- The Washington Times - Tuesday, May 7, 2013

President Obama’s nominee to be the next ambassador to Libya vowed Tuesday to keep up the hunt for those responsible for the September attacks that killed Ambassador J. Christopher Stevens and three other Americans in Benghazi.

“As the president has committed, the perpetrators must be brought to justice,” Deborah K. Jones told senators during a confirmation hearing on Capitol Hill. “If confirmed, I will work closely with the Libyan government to see that justice is realized.”

The assertion came during a week in which scrutiny has soared among some lawmakers over the administration’s handling of the Benghazi attacks. House Republicans are readying for a highly anticipated hearing Wednesday to press once again why more was not done to halt the attacks, as well as why the administration made conflicting statements in the aftermath of the attacks.

Ms. Jones said much remained to be done in tackling the threat posed by rogue militias operating in the nation since the 2011 ouster of former dictator Moammar Gadhafi.

“The disarming, demobilizing and integration of the revolutionary brigades and militias whose efforts were so critical to the defeat of Gadhafi’s dictatorship is essential for establishing a national, cohesive security apparatus with clear lines of ‘command and control,’” said Ms. Jones, a veteran foreign service officer who speaks Arabic and served as ambassador to Kuwait from 2008 through 20011.

The Senate Foreign Relations Committee appeared likely to confirm Ms. Jones quickly, along with James Knight, who also testified Tuesday as Mr. Obama’s nominee to become ambassador to Chad, Libya’s southern neighbor.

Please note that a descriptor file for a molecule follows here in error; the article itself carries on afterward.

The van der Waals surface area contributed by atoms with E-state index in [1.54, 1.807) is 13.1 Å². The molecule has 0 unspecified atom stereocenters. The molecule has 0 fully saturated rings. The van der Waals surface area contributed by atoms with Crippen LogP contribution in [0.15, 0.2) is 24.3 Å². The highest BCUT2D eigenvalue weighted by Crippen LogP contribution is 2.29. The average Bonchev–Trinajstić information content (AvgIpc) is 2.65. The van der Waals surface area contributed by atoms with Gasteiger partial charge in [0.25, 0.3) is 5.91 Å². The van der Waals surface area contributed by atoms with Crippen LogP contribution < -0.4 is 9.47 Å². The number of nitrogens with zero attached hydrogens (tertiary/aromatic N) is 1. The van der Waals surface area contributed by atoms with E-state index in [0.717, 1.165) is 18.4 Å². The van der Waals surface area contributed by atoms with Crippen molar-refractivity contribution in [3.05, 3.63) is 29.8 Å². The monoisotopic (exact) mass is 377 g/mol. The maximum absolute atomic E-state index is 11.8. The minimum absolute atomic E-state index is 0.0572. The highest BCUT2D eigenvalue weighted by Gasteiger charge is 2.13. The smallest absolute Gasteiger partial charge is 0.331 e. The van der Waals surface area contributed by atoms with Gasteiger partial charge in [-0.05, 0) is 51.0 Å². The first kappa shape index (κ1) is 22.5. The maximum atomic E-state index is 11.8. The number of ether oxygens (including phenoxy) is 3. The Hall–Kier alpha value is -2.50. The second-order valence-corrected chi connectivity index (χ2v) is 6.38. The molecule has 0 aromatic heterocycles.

But several lawmakers raised questions about whether the administration may be overly optimistic about the dangers still present in the region.

“It would appear to me that we’ve underestimated the challenges there,” said Sen. Bob Corker of Tennessee, the committee’s ranking Republican member.

“I don’t know that we underestimated,” responded Ms. Jones, who stressed that the U.S. government’s ability to support Libya’s government has suffered while the ambassador post has remained vacant since Stevens’ death.

“If we’re not there making the effort, we most certainly will lose out,” she said. “We’ve never won a battle we haven’t showed up for.”

Senators from both parties called for deeper U.S. support for democracy-building efforts in Libya and the region, where Islamic political movements are on the rise and al Qaeda-linked or inspired terrorist groups threaten security.

“We can’t give in to the temptation that our support for the democratic aspirations of people in Libya and elsewhere in the broader Middle East is naive or mistaken,” said Sen. John McCain, Arizona Republican. “I don’t think we can resign ourselves to the false belief that the Arab Spring is doomed to be defined by the dark fanaticism of terrorists.”

A light moment, meanwhile, came in the hearing when Mr. Corker, noting the hardship of the posting, jokingly asked Ms. Jones what she had “done to cause people to send you to Libya?”

After noting that her daughters had asked why she is to be posted to Libya while her husband serves as a diplomat in Islamabad, Ms. Jones drew laughs in the hearing room by responding, “It’s really just to pay for their college, sir.”

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